Your Website and Your Employer Brand

Since the dawn of the Internet Age, businesses have been quick to see the benefit of a company website to attract customers; however, a company website, like any communication channel, should be thought of in the context of all of an organization’s stakeholders. This includes business partners and potential business partners, as well as employees and – the focus of this blog post – potential employees.

Far too few businesses consider the impact their corporate website will have on prospective employees — a huge oversight. Put yourself in the shoes of a job seeker reviewing a posting for a position at a company they’re not familiar with. You’d almost certainly go and take a look at the company’s website as part of the application process.

So let’s look at some tips for ensuring that your website will generate a positive impression among your pool of potential job applicants.

Talk to Your Current Employees

Recognize that your employer brand, like any brand, is defined not by you, but by your audiences. In this case, that includes current employees. If you don’t know how current employees perceive your employer brand, it’s a good idea to find out — and to compare their assessments to how you would wish to be viewed. Keep in mind, though, that your brand must reflect reality. So, no matter how well designed your website is, if the messages it conveys aren’t both accurate and relevant to your audience, your brand will suffer.

Make it Easy to Navigate

Branding is about far more than the look and feel of your website. In the recruitment process, one critical element would be the third “P” of the 4 Ps of Marketing — Place, or Access. Some employers’ applicant processes are clunky, time-consuming and ultimately leave potential applicants frustrated. If that’s the case with your site, you may be losing candidates. How to tell? Your website analytics programs should be able to give you an indication of how far along the application funnel candidates are getting when they opt out and how many make it all the way through the process to submit an application.

Don’t Think Too Narrowly

Recognize that it’s not just the candidates you eventually extend an offer to, and who join your company, that impact your brand. It’s any potential candidate that views your website, attempts to apply, submits an application, goes through the interview process, etc. How responsive you are to them, how well you treat them before, during and after the interview process — especially if you didn’t offer them an interview or extend an offer — can significantly impact your employer brand.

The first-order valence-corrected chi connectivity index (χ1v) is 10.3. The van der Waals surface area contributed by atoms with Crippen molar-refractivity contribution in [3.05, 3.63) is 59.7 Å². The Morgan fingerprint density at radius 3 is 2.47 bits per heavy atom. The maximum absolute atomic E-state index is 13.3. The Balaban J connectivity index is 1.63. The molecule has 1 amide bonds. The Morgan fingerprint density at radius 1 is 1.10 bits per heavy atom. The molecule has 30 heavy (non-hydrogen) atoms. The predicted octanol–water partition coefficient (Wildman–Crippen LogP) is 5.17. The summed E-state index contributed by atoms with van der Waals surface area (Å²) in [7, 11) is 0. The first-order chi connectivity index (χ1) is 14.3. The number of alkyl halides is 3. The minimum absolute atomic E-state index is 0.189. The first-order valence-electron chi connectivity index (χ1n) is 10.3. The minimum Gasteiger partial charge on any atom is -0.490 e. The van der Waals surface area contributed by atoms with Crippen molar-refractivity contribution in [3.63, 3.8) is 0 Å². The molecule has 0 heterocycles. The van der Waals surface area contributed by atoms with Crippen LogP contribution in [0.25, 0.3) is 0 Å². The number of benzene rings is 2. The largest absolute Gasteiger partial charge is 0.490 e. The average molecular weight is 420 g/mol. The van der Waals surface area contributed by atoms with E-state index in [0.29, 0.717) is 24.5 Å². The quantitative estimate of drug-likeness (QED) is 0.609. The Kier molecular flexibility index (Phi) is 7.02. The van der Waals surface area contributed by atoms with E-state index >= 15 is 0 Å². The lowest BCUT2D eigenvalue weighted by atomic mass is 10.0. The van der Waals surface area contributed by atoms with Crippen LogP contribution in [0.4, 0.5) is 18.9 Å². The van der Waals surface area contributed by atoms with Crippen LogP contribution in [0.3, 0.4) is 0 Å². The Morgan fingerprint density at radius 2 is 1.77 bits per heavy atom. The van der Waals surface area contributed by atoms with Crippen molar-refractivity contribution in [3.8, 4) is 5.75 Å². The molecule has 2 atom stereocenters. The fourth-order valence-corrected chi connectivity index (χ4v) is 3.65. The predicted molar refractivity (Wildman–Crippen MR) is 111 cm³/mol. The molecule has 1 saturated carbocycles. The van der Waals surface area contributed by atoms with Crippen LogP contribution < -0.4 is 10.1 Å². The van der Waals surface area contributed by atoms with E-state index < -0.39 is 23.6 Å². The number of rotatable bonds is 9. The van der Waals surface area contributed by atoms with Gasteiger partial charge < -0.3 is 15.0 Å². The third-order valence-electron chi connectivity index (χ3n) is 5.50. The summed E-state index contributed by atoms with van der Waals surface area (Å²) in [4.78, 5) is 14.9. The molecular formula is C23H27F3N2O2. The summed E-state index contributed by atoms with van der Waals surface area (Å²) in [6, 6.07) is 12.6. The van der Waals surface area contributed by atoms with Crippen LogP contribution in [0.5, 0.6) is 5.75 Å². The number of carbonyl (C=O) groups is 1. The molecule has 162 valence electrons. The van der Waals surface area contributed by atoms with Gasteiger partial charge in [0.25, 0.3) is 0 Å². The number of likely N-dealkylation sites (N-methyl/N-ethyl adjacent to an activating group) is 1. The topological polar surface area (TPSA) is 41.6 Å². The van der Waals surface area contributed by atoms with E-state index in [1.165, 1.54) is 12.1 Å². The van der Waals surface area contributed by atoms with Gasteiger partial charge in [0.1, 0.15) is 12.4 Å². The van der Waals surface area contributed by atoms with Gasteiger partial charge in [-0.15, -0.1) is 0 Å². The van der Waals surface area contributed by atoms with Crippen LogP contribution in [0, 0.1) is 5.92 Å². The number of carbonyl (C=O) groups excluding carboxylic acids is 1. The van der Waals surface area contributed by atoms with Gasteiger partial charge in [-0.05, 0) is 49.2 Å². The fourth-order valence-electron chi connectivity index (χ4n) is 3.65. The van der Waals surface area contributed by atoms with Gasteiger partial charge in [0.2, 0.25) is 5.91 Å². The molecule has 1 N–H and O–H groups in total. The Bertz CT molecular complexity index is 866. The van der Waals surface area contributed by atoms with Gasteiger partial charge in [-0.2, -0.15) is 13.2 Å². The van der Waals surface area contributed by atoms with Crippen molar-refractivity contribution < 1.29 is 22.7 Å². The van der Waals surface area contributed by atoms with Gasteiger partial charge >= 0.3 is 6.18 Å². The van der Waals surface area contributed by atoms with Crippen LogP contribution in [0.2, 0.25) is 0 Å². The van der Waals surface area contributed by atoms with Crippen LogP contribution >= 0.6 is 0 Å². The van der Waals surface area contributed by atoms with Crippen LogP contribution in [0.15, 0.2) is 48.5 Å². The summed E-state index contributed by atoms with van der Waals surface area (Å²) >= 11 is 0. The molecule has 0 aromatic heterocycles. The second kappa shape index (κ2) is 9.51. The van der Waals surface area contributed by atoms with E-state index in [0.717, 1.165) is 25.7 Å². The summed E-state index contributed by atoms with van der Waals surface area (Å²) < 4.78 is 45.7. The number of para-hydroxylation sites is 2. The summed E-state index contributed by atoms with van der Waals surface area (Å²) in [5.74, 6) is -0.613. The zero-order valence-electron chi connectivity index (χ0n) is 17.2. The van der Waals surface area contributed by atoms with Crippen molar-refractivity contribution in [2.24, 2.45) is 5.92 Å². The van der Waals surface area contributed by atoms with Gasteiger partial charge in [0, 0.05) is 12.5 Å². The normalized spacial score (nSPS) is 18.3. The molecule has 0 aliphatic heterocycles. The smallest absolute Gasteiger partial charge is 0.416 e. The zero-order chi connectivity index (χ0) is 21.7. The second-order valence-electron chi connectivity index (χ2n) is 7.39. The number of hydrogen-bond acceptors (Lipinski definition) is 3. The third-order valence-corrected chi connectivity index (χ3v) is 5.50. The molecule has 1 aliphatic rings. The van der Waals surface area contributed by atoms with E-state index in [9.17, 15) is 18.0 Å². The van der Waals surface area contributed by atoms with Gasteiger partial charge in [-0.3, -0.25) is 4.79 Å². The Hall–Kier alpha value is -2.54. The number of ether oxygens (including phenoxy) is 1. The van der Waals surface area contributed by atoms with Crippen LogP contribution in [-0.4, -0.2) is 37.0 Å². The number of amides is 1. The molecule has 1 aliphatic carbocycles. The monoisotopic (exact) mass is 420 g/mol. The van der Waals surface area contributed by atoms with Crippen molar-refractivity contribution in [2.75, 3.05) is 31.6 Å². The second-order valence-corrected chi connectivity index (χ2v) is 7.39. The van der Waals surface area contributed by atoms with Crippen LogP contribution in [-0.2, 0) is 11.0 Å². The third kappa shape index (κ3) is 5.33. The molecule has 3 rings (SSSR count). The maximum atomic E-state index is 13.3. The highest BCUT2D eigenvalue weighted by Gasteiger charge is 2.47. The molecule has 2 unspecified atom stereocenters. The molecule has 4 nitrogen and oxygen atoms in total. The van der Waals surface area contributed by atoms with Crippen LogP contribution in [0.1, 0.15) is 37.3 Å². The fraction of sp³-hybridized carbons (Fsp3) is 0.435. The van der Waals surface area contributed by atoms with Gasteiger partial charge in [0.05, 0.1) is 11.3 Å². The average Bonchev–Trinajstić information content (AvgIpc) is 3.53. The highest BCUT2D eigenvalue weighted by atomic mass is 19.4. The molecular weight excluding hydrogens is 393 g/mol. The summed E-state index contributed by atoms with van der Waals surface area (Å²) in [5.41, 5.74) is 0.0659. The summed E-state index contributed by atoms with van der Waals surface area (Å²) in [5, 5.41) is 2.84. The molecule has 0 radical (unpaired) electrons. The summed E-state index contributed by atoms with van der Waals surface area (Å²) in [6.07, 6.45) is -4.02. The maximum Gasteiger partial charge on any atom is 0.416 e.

Track Your Results

Finally, make sure to measure and monitor how you are being perceived. You can poll candidates, employees, etc.; you can conduct user experience (UX) studies to identify areas where your website may not be performing well and you can take action to continually improve these experiences — and your employer brand.

 

Remember that potential customers are only one of the audiences you should be catering to with your company website. Acquiring top talent is essential to the success of any business. Keep this top of mind when designing and updating the look, feel and content of your website.

 

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About Us

Strategic Communications, LLC, works with B2B clients to help them achieve their goals through effective content marketing and management with both internal and external audiences. We are adept at evaluating and analyzing communication efforts and working with clients to plan, create and publish high-quality, unique content, through both on- and offline media to achieve desired results. Our background in business journalism, marketing and online communications makes us well-positioned to serve the needs of 21st century marketers.

We’re actively seeking new clients who are looking for help creating content for a wide array of channels—from social media posts to full-length manuscripts, and everything in between. We focus primarily on service-related B2B topics and work with a number of independent consultants interested in building their thought leadership through online channels. For ongoing content management, our first step is to fully understand your goals, objectives and competitive landscape.

Then we’ll conduct a thorough analysis and assessment of your digital presence, compared to competitors, and recommend a communication strategy to achieve your goals. But, we also regularly take on individual projects – white papers, blog posts, contributed articles, etc. If you’re interested in learning more, let us know!

(Strategic Communications is certified as a Woman-Owned Business Enterprise through the Wisconsin Department of Administration.)

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